Xilinx Zynq EPPs based on two ARM Cortex-A9s create a new category that fits in among SoCs, FPGAs, and microcontrollers

After telegraphing its punch at ESC last spring, Xilinx has now introduced the first four members of its EPP product line, which is based on a dual-core ARM Cortex-A9 processor complex, and has named them Zynq to differentiate them from the company’s FPGAs. (See “Xilinx redefines the high-end microcontroller with its ARM-based Extensible Processing Platform – Part 1” and “Xilinx redefines the high-end microcontroller with its ARM-based Extensible Processing Platform – Case Studies – Part 2”.) Two of the four Zynq family members are designed for low-power applications and the other two emphasize performance over power. “What’s an EPP?” you might ask. It’s an “Extensible Processing Platform,” a new IC category Xilinx hopes to create. Think of an EPP as an embedded processor with an attached FPGA fabric. “Haven’t they tried this before?” you’re now asking. Yes, they have. This time, the difference is that Xilinx is emphasizing the “processor” aspect of the device over the FPGA aspect—and you can expect that change in emphasis to make all the difference.

The ARM-based Xilinx Zync EPP family is designed to wedge in between ASICs or SoCs, microcontrollers, and FPGAs. What Xilinx has done is leverage its 28nm expertise—earned from its development of the company’s Artix/Kintex/Virtex-7 FPGAs—and used that  expertise to develop a new type of product that’s mostly hardened processor cores (with associated memory and peripherals) and then added a layer of FPGA fabric, like icing on a cake, to produce a new confection.Here’s a block diagram:

With the smaller Zynq parts selling for less than $15 in volume, these confections will clearly catch the eye of many, many system designers trying to get the most bang for their silicon buck. Zynq EPPs will be available in first silicon starting in the second half of 2011 with general engineering samples available in 1H2012.

You can get more technical information about the Zynq family starting today at the Xilinx site and a more technical explanation from my blog on the www.low-powerdesign.com Web site. However, for this EDA360 Insider blog, it’s more appropriate to discuss what the Zynq EPP family means in the context of the EDA360 vision. Xilinx has created a compelling value proposition with the new Zynq EPPs. It’s quite common for system-design teams to couple some sort of embedded processor with an FPGA in many designs that haven’t the volume needed to justify the design of a custom SoC. The Zynq EPPs offer yet another alternative—one that merges a dual-core embedded processor with a state-of-the-art FPGA fabric and connects the two with a high-bandwidth connection. Moreover, the Xylinx Zynq EPPs give system designers access to 28nm process technology at a relatively low component cost, low NRE (no need to redesign the processor complex), and zero mask and fab costs. This mixture of capability, performance, and cost simply cannot be replicated with a 2-chip design. Going forward, few system-design teams will be able to avoid at least considering Zynq EPPs in their preliminary architectural explorations. Sure, if you’re building a mobile telephone handset, then a Zynq EPP clearly isn’t for you. If a low-cost microcontroller selling for a buck or so will do the job, that’s an obvious right choice rather than a Xilinx EPP. Custom SoCs still win the day for high-volume, low-power, high-performance applications. For in-between system designs, the Xilinx Zynq EPPs seem like they’re going to be mighty attractive.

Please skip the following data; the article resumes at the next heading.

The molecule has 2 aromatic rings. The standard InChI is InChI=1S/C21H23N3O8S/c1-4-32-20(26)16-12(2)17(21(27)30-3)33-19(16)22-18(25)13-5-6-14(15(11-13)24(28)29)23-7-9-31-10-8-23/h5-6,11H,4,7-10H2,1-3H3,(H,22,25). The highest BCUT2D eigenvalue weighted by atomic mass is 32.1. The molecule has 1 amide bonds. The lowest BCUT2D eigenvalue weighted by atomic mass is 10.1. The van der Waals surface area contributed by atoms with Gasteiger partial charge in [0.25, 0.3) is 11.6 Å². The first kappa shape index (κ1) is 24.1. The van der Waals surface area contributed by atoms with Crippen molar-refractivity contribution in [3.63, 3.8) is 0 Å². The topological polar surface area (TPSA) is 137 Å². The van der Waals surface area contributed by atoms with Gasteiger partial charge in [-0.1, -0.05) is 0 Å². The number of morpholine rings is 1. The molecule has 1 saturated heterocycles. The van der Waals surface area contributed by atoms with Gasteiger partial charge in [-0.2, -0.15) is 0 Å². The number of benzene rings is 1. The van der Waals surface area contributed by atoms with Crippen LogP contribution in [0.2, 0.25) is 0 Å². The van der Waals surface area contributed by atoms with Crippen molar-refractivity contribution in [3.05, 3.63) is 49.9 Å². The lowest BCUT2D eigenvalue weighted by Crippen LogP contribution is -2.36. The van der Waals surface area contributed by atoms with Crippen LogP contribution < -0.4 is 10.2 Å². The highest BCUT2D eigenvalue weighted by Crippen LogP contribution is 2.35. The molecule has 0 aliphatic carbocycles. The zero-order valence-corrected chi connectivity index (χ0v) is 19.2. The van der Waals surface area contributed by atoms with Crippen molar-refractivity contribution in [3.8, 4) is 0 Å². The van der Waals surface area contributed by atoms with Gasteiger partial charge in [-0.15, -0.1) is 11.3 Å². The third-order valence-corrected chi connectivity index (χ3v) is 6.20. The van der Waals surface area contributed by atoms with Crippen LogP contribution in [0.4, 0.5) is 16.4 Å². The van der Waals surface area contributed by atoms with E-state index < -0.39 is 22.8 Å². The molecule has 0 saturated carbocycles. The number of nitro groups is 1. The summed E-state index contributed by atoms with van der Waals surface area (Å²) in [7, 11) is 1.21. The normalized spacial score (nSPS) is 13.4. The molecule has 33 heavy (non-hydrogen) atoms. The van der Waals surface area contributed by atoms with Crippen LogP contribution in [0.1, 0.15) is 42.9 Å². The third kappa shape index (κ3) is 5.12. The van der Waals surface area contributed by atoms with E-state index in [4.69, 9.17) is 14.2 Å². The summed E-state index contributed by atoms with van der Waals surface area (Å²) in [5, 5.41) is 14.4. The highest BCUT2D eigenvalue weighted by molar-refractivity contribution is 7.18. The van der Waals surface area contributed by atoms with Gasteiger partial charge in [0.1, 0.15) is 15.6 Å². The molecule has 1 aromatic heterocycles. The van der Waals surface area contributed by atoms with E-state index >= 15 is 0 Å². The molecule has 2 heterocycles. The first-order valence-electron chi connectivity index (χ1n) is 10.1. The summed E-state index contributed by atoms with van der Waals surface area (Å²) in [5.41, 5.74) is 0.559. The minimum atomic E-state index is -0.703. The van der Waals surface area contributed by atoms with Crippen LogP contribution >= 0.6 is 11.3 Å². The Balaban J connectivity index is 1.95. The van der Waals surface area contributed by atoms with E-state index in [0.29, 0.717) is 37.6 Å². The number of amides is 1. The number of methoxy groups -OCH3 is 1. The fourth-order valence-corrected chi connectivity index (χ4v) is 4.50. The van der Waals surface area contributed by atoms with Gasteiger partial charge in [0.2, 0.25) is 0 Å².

The Zynq EPP family fits in quite well with the EDA360 tenet of System Realization. The Xilinx Zynq components are perfect app-execution machines with their dual ARM Cortex-A9 processor cores and broad ARM ecosystem support. They are also prime targets for architectural exploration because their basic design—a processor-centric system with connected peripherals—is a familiar architecture to most design teams. If the addition of some custom hardware peripherals will get the System-Realization team where it needs to go, then the Zynq EPP family is a good alternative—one that deserves your consideration.


About sleibson2

EDA360 Evangelist and Marketing Director at Cadence Design Systems (blog at https://eda360insider.wordpress.com/)
This entry was posted in ARM, EDA360, Low Power, SoC Realization, System Realization. Bookmark the permalink.

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